Approximately 74% patient reached in ‘5 year survival rate’ in stage I and II thymic carcinoma, 33% ‘5 year survival rate’ observed in stage III and only 24% patient reached in ‘5 year survival rate’ in stage IV thymic carcinoma.(6)
The prognosis varies with the treatment plan, though yet any established treatment plan is recommended. Some doctors prefer a cisplatin- and/or doxorubicinbased combination of chemotherapeutic agent, whereas some studies provide information about addition of neoadjuvant chemotherapy is better pre-surgical therapy in resectable carcinoma and also improve the survival rate.
Therefore, there is a vast scope of clinical research to establish better treatment option in thymic carcinoma, which provide a better prognosis in future. (7)
1. Thymoma and Thymic Carcinoma Treatment–Patient Version (PDQ®), (2015); National Cancer Institute; Retrieve from: http://www.cancer.gov/types/thymoma/patient/thymoma-treatment-pdq
2. Thymoma and Thymic Carcinoma—Patient Version; National Cancer Institute; Retrieve from: http://www.cancer.gov/types/thymoma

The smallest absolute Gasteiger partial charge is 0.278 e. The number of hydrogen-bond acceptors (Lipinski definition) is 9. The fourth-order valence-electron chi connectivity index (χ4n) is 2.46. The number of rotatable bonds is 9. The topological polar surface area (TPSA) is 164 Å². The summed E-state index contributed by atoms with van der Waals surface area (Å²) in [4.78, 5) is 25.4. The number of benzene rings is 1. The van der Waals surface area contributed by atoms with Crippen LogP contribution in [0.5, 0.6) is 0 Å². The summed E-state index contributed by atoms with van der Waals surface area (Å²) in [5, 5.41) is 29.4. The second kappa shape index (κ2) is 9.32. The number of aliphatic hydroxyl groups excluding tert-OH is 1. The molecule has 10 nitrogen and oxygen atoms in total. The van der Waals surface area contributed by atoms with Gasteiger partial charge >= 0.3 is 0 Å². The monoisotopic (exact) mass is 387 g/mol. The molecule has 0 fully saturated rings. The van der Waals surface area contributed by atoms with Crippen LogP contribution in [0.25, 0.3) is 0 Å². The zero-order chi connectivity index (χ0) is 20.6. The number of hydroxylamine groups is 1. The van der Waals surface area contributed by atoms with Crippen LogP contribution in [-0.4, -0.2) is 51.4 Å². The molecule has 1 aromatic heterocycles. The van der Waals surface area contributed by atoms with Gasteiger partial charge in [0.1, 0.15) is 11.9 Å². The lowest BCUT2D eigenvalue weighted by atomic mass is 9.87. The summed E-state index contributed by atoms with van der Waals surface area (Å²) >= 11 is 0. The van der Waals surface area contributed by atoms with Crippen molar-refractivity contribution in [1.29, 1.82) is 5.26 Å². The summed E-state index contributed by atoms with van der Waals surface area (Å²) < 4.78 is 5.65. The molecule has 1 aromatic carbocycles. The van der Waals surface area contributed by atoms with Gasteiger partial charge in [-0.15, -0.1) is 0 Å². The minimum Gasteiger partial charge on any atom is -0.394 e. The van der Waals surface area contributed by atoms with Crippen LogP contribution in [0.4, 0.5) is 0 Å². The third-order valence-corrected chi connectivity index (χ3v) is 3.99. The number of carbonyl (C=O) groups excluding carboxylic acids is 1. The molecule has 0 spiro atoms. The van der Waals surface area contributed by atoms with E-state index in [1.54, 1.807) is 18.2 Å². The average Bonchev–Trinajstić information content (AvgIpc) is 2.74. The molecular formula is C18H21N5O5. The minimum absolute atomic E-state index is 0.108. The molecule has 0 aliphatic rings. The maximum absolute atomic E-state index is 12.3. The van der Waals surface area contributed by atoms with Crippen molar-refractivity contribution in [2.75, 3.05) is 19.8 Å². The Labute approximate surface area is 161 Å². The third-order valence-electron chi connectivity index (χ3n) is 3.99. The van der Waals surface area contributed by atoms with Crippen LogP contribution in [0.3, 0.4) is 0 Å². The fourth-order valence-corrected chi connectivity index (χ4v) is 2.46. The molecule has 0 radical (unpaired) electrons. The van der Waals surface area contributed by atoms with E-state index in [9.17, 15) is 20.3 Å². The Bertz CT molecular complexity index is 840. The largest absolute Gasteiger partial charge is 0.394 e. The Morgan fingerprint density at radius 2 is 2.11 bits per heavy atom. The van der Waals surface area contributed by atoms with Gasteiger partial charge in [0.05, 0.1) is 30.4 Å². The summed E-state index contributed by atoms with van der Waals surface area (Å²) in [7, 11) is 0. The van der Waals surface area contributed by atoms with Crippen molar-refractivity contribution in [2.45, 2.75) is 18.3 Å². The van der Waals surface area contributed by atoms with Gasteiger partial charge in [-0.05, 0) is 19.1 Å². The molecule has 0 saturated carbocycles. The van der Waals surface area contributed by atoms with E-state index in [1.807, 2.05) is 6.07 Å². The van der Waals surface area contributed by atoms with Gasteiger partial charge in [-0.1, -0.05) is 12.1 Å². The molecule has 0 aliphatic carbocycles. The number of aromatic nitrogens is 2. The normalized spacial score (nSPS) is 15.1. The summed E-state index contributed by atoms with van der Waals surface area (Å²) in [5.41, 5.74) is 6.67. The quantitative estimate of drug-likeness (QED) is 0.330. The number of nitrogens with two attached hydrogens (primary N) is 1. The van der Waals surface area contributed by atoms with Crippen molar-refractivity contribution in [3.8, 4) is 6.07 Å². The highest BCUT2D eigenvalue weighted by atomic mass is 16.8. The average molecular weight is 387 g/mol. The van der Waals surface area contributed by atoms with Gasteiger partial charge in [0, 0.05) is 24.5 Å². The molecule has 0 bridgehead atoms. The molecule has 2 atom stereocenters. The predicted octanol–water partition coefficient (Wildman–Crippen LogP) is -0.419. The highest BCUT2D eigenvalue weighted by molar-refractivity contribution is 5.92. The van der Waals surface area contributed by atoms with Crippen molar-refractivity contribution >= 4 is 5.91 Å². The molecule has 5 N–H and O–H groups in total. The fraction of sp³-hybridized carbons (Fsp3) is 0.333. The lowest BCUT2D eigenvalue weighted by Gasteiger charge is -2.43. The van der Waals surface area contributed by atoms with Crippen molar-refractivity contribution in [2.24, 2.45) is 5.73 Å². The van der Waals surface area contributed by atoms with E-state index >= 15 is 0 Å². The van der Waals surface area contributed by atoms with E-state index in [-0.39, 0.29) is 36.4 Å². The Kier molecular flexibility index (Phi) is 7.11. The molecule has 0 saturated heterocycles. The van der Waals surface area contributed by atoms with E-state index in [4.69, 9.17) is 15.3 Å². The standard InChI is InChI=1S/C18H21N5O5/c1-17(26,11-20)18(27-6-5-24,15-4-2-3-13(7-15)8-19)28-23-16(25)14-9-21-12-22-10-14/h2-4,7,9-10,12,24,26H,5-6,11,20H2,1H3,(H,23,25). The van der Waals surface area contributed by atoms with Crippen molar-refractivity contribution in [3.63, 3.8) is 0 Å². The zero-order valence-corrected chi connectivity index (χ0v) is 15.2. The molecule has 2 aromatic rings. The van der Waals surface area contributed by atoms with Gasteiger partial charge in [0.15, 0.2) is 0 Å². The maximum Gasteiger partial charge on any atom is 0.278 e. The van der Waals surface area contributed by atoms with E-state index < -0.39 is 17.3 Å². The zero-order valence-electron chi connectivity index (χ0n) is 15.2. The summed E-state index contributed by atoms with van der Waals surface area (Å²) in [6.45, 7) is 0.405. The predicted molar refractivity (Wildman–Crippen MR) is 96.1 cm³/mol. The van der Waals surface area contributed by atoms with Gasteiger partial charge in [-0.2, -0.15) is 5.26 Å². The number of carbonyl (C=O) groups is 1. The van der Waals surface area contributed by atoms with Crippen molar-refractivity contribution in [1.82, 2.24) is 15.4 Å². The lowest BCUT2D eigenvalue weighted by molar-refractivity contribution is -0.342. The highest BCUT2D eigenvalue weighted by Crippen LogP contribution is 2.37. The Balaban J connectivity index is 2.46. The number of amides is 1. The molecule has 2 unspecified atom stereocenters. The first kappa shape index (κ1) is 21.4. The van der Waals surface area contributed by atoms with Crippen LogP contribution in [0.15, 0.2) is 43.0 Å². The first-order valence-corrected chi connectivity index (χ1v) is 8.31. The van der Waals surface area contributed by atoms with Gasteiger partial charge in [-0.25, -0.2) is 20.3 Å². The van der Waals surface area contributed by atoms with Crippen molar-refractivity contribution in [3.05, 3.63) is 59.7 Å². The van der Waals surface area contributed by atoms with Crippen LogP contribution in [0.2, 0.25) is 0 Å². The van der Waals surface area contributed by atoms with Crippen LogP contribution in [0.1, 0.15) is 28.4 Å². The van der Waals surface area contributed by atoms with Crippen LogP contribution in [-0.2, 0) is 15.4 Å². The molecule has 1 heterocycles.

3. How is thymus cancer staged? (2014); American Cancer Society; Retrieve from: http://www.cancer.org/cancer/thymuscancer/detailedguide/thymus-cancer-staging
4. How is thymus cancer treated? (2014); American Cancer Society; Retrieve from: http://www.cancer.org/cancer/thymuscancer/detailedguide/thymus-cancer-treating-general-info
5. Treatment of thymus cancers by extent and type of tumor, (2014); American Cancer Society; Retrieve from: http://www.cancer.org/cancer/thymuscancer/detailedguide/thymus-cancer-treating-by-extent
6. Survival rates for thymus cancer (2014); American Cancer Society; Retrieve from: http://www.cancer.org/cancer/thymuscancer/detailedguide/thymus-cancer-survival-rate
7. Kazuhiko Ogawa, Takafumi Toita, Takashi Uno, Nobukazu Fuwa, Yasumasa Kakinohana, Minoru Kamata, Kageharu Koja, Takao Kinjo, Genki Adachi, Sadayuki Murayama, (2002); Treatment and Prognosis of Thymic Carcinoma: A Retrospective Analysis of 40 Cases; American Cancer Society; Retrieve from: http://onlinelibrary.wiley.com/doi/10.1002/cncr.10588/pdf